In Living Color

Parashat Nitzavim 5779

by Meir Sendor

This is the third time we’ve visited Melbourne, Australia, and we continue to be impressed by the friendly and sensibly relaxed lifestyle of this far outpost of the Jewish world. We also find the differences in plant and animal life fascinating. Australia, as its own continent with its own thriving ecosystem protected by oceans and by law, has developed species of flowers and trees and birds and animals that are unique on the planet, reminding us of the vibrant diversity of life.

Vibrant life is also a core theme of Rosh HaShanah that is just around the corner, and a core theme of this week’s parashah. On Rosh HaShanah and on through Yom Kippur we add to our Amidah prayers our request that God “remember us for life, King who desires life, and inscribe us in the Book of Life, for Your sake, O living God.” This request for life can feel anxious, even desperate, especially in the context of the essential midrashic theme of Rosh HaShanah that depicts the day in terms of a heavenly court session in which our lives hang precariously in the balance. That vision has rhetorical power to motivate us to improve ourselves, and, translated into the spiritual terms of heaven, is real. But in this week’s parashah, Moshe Rabbenu also gives us another perspective on our lives that offers some encouragement in the face of this anxious scene.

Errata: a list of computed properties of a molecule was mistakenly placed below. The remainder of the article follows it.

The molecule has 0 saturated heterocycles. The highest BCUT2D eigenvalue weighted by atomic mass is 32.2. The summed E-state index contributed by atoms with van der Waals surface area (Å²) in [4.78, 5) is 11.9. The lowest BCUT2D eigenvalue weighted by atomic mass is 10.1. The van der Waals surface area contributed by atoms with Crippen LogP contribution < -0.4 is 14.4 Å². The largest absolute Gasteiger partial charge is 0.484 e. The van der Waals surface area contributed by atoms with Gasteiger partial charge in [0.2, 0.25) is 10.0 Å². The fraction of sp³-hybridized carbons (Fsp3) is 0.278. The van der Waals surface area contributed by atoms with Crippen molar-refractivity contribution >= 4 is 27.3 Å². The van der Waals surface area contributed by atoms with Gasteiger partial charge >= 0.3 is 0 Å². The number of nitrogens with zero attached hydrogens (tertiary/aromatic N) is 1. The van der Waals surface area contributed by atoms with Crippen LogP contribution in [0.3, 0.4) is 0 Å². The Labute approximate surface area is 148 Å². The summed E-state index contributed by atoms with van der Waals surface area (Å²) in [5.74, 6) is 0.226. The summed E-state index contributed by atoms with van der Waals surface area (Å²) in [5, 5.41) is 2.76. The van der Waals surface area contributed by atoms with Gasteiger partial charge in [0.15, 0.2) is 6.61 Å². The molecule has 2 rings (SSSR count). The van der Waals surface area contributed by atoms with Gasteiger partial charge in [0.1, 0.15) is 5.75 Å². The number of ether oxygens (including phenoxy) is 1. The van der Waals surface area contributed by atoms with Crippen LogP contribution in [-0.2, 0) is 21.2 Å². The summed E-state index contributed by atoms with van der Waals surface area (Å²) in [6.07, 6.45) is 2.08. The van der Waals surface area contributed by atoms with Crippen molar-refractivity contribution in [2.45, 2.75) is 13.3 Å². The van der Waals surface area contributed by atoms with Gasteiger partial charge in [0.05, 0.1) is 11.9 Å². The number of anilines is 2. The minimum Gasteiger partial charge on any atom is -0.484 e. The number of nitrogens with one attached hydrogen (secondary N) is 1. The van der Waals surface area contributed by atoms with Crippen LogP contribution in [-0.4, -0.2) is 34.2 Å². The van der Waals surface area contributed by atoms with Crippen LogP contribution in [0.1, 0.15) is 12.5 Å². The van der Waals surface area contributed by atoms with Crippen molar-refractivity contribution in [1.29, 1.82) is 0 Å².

The parashah concludes with a rousing exhortation from Moshe Rabbenu:

 דברים פרק ל

טו) ראה נתתי לפניך היום את החיים ואת הטוב ואת המות ואת הרע:

יט) העדתי בכם היום את השמים ואת הארץ החיים והמות נתתי לפניך הברכה והקללה ובחרת בחיים למען תחיה אתה וזרעך: